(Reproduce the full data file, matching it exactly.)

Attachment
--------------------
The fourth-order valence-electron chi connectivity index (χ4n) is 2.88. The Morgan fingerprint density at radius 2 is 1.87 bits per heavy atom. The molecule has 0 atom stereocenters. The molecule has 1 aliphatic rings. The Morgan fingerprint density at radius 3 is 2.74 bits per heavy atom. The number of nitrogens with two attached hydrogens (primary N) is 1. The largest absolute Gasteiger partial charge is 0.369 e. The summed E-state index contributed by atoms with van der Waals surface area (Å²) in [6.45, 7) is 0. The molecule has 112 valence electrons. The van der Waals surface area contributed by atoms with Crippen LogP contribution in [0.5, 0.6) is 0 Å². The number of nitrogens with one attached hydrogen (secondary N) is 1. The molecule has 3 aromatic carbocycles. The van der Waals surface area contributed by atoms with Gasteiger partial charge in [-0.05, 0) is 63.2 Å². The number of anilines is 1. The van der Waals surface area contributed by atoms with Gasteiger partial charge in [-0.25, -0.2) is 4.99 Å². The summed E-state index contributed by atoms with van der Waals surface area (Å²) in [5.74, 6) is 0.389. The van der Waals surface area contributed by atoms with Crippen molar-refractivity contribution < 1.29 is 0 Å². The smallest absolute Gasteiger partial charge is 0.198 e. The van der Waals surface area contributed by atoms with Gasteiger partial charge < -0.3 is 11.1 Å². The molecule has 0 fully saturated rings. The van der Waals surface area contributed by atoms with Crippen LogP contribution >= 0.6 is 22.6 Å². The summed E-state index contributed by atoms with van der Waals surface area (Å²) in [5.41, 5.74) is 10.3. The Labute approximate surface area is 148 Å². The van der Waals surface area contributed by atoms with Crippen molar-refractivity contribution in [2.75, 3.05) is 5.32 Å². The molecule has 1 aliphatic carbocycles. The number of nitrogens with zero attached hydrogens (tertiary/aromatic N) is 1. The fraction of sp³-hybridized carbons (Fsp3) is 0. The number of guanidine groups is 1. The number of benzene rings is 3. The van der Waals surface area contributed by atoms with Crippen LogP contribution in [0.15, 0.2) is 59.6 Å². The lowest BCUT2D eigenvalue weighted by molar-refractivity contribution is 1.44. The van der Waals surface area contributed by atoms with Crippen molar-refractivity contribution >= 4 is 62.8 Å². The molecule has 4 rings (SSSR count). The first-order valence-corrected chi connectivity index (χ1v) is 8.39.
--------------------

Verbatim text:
The fourth-order valence-electron chi connectivity index (χ4n) is 2.88. The Morgan fingerprint density at radius 2 is 1.87 bits per heavy atom. The molecule has 0 atom stereocenters. The molecule has 1 aliphatic rings. The Morgan fingerprint density at radius 3 is 2.74 bits per heavy atom. The number of nitrogens with two attached hydrogens (primary N) is 1. The largest absolute Gasteiger partial charge is 0.369 e. The summed E-state index contributed by atoms with van der Waals surface area (Å²) in [6.45, 7) is 0. The molecule has 112 valence electrons. The van der Waals surface area contributed by atoms with Crippen LogP contribution in [0.5, 0.6) is 0 Å². The number of nitrogens with one attached hydrogen (secondary N) is 1. The molecule has 3 aromatic carbocycles. The van der Waals surface area contributed by atoms with Gasteiger partial charge in [-0.05, 0) is 63.2 Å². The number of anilines is 1. The van der Waals surface area contributed by atoms with Gasteiger partial charge in [-0.25, -0.2) is 4.99 Å². The summed E-state index contributed by atoms with van der Waals surface area (Å²) in [5.74, 6) is 0.389. The van der Waals surface area contributed by atoms with Crippen molar-refractivity contribution < 1.29 is 0 Å². The smallest absolute Gasteiger partial charge is 0.198 e. The van der Waals surface area contributed by atoms with Gasteiger partial charge < -0.3 is 11.1 Å². The molecule has 0 fully saturated rings. The van der Waals surface area contributed by atoms with Crippen LogP contribution >= 0.6 is 22.6 Å². The summed E-state index contributed by atoms with van der Waals surface area (Å²) in [5.41, 5.74) is 10.3. The Labute approximate surface area is 148 Å². The van der Waals surface area contributed by atoms with Crippen molar-refractivity contribution in [2.75, 3.05) is 5.32 Å². The molecule has 1 aliphatic carbocycles. The number of nitrogens with zero attached hydrogens (tertiary/aromatic N) is 1. The fraction of sp³-hybridized carbons (Fsp3) is 0. The number of guanidine groups is 1. The number of benzene rings is 3. The van der Waals surface area contributed by atoms with Crippen LogP contribution in [0.15, 0.2) is 59.6 Å². The lowest BCUT2D eigenvalue weighted by molar-refractivity contribution is 1.44. The van der Waals surface area contributed by atoms with Crippen molar-refractivity contribution >= 4 is 62.8 Å². The molecule has 4 rings (SSSR count). The first-order valence-corrected chi connectivity index (χ1v) is 8.39.